In the monthly economic update video for eZonomics, ING head of macroeconomics Maarten Leen tells how Asia’s new export challenge is having an impact on world trade. Leen says the slowdown is relevant to people around the globe, as well as investors who have exposure to international markets.
Made in China?
This isn’t the first time Asian exports have faced a downturn, but this time seems different, Leen says.
He tells how Asian exports slumped in 1997 following the Asian crisis and in 2001 after the dotcom bubble burst.
“But exports rebounded quickly then, in part helped by China’s admission to the World Trade Organisation. This time seems different,” he says.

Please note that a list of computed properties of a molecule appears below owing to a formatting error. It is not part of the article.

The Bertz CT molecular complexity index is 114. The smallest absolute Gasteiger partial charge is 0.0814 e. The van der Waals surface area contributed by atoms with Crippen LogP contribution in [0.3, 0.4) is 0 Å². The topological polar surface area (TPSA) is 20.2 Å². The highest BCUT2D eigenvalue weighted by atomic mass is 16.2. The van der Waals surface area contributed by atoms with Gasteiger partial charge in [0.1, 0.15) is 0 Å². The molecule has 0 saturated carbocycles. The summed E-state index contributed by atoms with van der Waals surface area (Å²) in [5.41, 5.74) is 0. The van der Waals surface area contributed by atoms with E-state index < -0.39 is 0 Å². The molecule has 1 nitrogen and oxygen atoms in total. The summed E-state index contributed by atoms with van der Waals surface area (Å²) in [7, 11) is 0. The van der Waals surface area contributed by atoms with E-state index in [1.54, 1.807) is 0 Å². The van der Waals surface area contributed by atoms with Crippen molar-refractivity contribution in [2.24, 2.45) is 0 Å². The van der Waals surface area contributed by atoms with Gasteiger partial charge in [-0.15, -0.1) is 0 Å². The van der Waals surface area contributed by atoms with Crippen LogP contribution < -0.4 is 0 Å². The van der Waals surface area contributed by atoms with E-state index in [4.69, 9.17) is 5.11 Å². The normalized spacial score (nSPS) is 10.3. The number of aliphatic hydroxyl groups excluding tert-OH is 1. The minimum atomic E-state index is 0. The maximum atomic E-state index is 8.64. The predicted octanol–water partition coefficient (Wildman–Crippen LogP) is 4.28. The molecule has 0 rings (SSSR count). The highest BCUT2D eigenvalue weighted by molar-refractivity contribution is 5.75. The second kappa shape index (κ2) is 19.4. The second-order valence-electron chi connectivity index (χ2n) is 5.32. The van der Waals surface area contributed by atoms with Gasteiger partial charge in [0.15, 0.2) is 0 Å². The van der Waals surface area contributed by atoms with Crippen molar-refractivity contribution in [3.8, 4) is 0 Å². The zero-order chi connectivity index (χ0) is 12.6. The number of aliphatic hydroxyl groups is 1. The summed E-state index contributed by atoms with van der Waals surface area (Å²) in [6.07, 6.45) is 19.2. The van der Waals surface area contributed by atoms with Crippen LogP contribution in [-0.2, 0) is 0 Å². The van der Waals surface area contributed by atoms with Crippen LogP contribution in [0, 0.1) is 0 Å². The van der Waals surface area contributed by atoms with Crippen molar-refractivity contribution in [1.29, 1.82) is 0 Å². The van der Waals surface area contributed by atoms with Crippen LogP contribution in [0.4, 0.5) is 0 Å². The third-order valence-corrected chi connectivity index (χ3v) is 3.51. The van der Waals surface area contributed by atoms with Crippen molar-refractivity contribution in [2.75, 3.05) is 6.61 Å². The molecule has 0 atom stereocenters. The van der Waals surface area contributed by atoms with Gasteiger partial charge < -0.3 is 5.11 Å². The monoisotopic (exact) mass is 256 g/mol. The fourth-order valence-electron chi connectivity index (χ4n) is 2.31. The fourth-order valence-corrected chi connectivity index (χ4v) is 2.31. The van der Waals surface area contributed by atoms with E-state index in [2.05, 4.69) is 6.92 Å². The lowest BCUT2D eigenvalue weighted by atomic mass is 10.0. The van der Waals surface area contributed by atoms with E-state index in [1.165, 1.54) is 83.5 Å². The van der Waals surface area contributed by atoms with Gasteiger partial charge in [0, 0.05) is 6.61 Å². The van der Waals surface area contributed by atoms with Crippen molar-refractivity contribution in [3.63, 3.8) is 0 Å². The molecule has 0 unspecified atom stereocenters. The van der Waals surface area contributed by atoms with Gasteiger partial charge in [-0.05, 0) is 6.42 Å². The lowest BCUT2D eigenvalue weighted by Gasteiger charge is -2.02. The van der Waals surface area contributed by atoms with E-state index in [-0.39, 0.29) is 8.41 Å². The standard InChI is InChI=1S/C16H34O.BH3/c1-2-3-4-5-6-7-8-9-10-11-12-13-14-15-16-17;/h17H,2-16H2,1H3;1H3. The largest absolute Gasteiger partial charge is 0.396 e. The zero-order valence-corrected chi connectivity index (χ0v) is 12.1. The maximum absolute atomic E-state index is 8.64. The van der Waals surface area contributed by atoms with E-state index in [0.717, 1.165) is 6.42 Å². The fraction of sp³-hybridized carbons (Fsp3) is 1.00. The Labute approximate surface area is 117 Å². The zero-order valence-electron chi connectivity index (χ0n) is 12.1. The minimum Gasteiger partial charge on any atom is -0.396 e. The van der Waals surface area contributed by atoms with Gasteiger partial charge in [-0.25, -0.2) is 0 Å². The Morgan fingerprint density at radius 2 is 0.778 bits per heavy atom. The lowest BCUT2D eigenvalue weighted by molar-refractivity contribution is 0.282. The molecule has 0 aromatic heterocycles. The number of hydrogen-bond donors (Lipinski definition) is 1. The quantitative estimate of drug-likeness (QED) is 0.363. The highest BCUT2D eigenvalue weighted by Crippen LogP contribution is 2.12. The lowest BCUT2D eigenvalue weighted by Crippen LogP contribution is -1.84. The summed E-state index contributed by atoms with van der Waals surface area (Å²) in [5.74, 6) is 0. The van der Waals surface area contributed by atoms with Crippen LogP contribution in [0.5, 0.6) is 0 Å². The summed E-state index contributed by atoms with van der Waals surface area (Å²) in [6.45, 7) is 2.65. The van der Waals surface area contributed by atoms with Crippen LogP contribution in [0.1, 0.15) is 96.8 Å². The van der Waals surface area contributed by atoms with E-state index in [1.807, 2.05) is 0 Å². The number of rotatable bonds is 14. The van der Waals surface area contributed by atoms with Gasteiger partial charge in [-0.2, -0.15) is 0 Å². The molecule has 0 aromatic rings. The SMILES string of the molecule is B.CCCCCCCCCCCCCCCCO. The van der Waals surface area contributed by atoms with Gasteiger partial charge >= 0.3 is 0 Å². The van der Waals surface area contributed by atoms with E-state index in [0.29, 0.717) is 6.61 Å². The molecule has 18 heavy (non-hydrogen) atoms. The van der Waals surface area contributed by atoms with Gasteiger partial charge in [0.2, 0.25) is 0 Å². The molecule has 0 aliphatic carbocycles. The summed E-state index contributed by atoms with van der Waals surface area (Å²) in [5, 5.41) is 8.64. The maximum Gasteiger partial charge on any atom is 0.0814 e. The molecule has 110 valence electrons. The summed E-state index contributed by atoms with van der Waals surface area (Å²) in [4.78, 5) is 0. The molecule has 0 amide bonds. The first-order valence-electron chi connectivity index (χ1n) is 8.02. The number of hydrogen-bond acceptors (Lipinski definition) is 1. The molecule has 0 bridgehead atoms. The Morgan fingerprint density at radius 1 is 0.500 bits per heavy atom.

Slow recovery and higher wages
Leen explains the slow recovery of developed economies in Europe and the United States is part of the reason why exports from Asia have slowed.
“But also it seems that some of the export products have become too expensive on the back of higher wages. This is especially true for China,” he says.
Policymakers in the region may act by overhauling their economies, increasing efficiency and “liberalising” agriculture and finance sectors to increase domestic demand.
Another way to stimulate exports Leen says, would be to weaken currencies. But, he warns, the more countries that follow this route, the higher the risk of a currency war.